Working with Contours

After thresholding and removing noise with morphological operations, you are now ready to use OpenCV’s findContours method. This method allows you to generate contours based on your binary image.

Finding and Filtering Contours

_, contours, _ = cv2.findContours(binary_img, cv2.RETR_EXTERNAL, cv2.CHAIN_APPROX_SIMPLE)

In cases where there is only one vision target, you can just take the largest contour and assume that is the target you are looking for. When there is more than one vision target, you can use size, shape, fullness, and other properties to filter unwanted contours out.

if len(contours) > 0:
   largest = contours[0]
   for contour in contours:
      if cv2.contourArea(contour) > cv2.contourArea(largest):
         largest = contour

   # Contour processing code

If you draw the contour you just found, it should look something like this:

Retroreflective tape outlined in red by the image processing algorithm.

Extracting Information from Contours

Now that you’ve found the contour(s) that you want, you now want to get information about it, such as the center, corners, and rotation.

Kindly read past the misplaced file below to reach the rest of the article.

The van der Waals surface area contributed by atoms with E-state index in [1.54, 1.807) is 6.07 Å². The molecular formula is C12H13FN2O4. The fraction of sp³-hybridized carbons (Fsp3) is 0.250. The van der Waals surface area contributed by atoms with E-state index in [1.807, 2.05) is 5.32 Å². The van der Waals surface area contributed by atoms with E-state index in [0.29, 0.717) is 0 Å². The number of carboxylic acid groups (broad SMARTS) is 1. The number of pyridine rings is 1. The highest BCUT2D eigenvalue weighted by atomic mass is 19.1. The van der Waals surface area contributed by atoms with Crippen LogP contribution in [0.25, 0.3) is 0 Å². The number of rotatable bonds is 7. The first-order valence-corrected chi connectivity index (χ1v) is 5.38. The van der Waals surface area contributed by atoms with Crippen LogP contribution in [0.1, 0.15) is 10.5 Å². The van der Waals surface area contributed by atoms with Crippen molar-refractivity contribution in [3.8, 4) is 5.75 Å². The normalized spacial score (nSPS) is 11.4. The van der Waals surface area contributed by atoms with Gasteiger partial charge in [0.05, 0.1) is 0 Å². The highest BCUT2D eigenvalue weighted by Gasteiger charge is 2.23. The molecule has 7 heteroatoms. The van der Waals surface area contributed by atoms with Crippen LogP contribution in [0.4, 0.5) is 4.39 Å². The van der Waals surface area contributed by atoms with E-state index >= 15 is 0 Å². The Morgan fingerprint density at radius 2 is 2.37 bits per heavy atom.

rect = cv2.minAreaRect(contour)
center, _, _ = rect
center_x, center_y = center


corners = cv2.convexHull(contour)
corners = cv2.approxPolyDP(corners, 0.1 * cv2.arcLength(contour), True)


_, _, rotation = cv2.fitEllipse(contour)

For more information on how you can use these values, see Measurements

Publishing to NetworkTables

You can use NetworkTables to send these properties to the Driver Station and the RoboRIO. Additional processing could be done on the Raspberry Pi, or the RoboRIO itself.

import ntcore

nt = ntcore.NetworkTableInstance.getDefault().getTable('vision')

# Initialization code here

while True:

   # Image processing code here

   nt.putNumber('center_x', center_x)
   nt.putNumber('center_y', center_y)